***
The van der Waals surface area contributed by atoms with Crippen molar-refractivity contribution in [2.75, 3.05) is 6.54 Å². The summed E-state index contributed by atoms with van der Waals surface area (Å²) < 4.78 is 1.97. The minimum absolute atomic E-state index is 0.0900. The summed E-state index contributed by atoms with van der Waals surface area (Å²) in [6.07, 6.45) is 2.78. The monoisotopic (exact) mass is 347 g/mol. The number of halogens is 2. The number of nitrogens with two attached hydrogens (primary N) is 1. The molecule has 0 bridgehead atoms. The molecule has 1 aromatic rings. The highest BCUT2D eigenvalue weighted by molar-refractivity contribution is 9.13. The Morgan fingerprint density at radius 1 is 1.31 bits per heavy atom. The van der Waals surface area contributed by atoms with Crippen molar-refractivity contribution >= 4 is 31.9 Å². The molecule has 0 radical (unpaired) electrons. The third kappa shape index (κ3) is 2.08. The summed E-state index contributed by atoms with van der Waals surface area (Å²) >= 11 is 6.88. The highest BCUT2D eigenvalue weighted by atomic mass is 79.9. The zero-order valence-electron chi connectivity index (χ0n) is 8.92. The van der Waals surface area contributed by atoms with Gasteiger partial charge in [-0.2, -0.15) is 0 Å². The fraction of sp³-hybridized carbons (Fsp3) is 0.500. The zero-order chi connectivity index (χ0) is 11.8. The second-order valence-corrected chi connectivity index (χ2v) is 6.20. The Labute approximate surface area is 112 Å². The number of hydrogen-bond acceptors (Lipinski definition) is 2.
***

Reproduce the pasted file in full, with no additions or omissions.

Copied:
The van der Waals surface area contributed by atoms with Crippen molar-refractivity contribution in [2.75, 3.05) is 6.54 Å². The summed E-state index contributed by atoms with van der Waals surface area (Å²) < 4.78 is 1.97. The minimum absolute atomic E-state index is 0.0900. The summed E-state index contributed by atoms with van der Waals surface area (Å²) in [6.07, 6.45) is 2.78. The monoisotopic (exact) mass is 347 g/mol. The number of halogens is 2. The number of nitrogens with two attached hydrogens (primary N) is 1. The molecule has 0 bridgehead atoms. The molecule has 1 aromatic rings. The highest BCUT2D eigenvalue weighted by molar-refractivity contribution is 9.13. The Morgan fingerprint density at radius 1 is 1.31 bits per heavy atom. The van der Waals surface area contributed by atoms with Crippen molar-refractivity contribution >= 4 is 31.9 Å². The molecule has 0 radical (unpaired) electrons. The third kappa shape index (κ3) is 2.08. The summed E-state index contributed by atoms with van der Waals surface area (Å²) >= 11 is 6.88. The highest BCUT2D eigenvalue weighted by atomic mass is 79.9. The zero-order valence-electron chi connectivity index (χ0n) is 8.92. The van der Waals surface area contributed by atoms with Gasteiger partial charge in [-0.2, -0.15) is 0 Å². The fraction of sp³-hybridized carbons (Fsp3) is 0.500. The zero-order chi connectivity index (χ0) is 11.8. The second-order valence-corrected chi connectivity index (χ2v) is 6.20. The Labute approximate surface area is 112 Å². The number of hydrogen-bond acceptors (Lipinski definition) is 2.